Rockies agree to terms with No. 3 overall pick Jonathan Gray

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As first reported by Troy Renck of the Denver Post, the Rockies have agreed to terms with the third overall pick from last week’s 2013 MLB Amateur Draft, Oklahoma right-hander Jonathan Gray.

The financial terms have not been announced.

Gray holds maybe the highest upside of any pitcher in this year’s class. Featuring an upper-90s fastball, a deceptive changeup and a high quality slider, he posted a 1.64 ERA, 0.85 WHIP and 147/24 K/BB ratio in 126 1/3 innings this season for the Sooners. There was also that positive predraft Adderall test.

The 21-year-old is going to start his professional career with the rookie-level Grand Junction Rockies.

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UPDATE, 10:18 PM ET: Jim Callis of Baseball America says Gray’s signing bonus is worth $4.8 million.

Hideki Matsui thinks Shohei Otani should pitch and hit in MLB

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Yankees’ special advisor and former outfielder Hideki Matsui expects to help the club “convince or recruit” Japanese two-way star Shohei Otani, according to a report from MLB.com’s Deesha Thosar. The Yankees are currently viewed as the favorites to sign Otani, though there still figures to be plenty of competition for his services when he finally becomes eligible to enter Major League Baseball.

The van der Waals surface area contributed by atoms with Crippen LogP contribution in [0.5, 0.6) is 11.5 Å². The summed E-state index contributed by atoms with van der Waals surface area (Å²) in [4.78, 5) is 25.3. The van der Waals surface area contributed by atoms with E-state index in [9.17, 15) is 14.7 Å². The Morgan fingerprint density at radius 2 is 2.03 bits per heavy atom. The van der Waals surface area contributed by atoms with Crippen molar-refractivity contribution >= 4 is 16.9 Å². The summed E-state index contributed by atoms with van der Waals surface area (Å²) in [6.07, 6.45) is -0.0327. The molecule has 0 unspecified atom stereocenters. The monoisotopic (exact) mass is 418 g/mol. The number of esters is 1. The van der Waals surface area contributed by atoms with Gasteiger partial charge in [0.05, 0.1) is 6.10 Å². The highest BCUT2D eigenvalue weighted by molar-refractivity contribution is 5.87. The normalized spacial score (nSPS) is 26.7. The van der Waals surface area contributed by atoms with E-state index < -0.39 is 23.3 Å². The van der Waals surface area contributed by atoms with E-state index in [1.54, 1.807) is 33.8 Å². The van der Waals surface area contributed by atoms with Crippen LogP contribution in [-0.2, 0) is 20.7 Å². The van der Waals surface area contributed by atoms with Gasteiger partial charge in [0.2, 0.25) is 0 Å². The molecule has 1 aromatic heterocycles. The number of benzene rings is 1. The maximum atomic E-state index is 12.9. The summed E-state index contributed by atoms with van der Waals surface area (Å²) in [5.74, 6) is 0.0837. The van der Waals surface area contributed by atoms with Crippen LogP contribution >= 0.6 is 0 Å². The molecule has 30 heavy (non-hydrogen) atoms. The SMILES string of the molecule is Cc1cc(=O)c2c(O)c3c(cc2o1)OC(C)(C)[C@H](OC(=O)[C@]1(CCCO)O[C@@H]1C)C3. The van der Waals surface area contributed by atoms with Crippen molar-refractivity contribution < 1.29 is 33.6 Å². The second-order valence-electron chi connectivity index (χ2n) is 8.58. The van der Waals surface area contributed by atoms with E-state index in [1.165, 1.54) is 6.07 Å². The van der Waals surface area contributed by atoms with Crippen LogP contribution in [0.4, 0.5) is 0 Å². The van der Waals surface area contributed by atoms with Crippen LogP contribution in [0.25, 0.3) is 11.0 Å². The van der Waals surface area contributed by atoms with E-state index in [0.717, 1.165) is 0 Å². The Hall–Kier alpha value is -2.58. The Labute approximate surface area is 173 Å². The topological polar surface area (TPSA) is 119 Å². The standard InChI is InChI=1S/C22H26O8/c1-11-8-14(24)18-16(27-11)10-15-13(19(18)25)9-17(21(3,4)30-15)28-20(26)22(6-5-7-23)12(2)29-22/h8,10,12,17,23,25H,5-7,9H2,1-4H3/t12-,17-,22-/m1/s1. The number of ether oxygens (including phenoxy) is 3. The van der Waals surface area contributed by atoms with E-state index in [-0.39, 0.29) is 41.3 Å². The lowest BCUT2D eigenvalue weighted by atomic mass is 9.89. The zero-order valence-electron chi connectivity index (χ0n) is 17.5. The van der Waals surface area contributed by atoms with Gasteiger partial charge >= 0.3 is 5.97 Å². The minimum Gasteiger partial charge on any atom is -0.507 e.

Matsui also told Thosar that while he hasn’t seen a player find success as a hybrid pitcher/slugger in the majors, he’s taken notice of Otani’s success in both areas. “He’s done well in Japan, so as a baseball fan I’m looking forward to how he’s going to do here in the Majors and in the U.S.,” Matsui said, later adding, “If [pitching and hitting is] something he wants to do, and the team wants it, then why not?”

Neither the Yankees nor any other suitor should be too concerned with Otani’s ability to translate his .332 batting average and 3.20 ERA to MLB — at least, not just yet. There are still a few roadblocks in his path to the major leagues, most notably the lack of approval from the Players Association. Per FanRag Sports’ Jon Heyman, the union doesn’t want to sign off on an agreement that would give the Nippon Ham Fighters a $20 million posting fee in exchange for Otani’s services. According to the posting system rules, Otani himself would be eligible to receive no more than a $4 million signing bonus.

The good news in all of this? The union agreed to reach a final decision by Monday, November 21, so there’s still a chance Major League Baseball will see the talented two-way player bring his unique skillset to the field in 2018.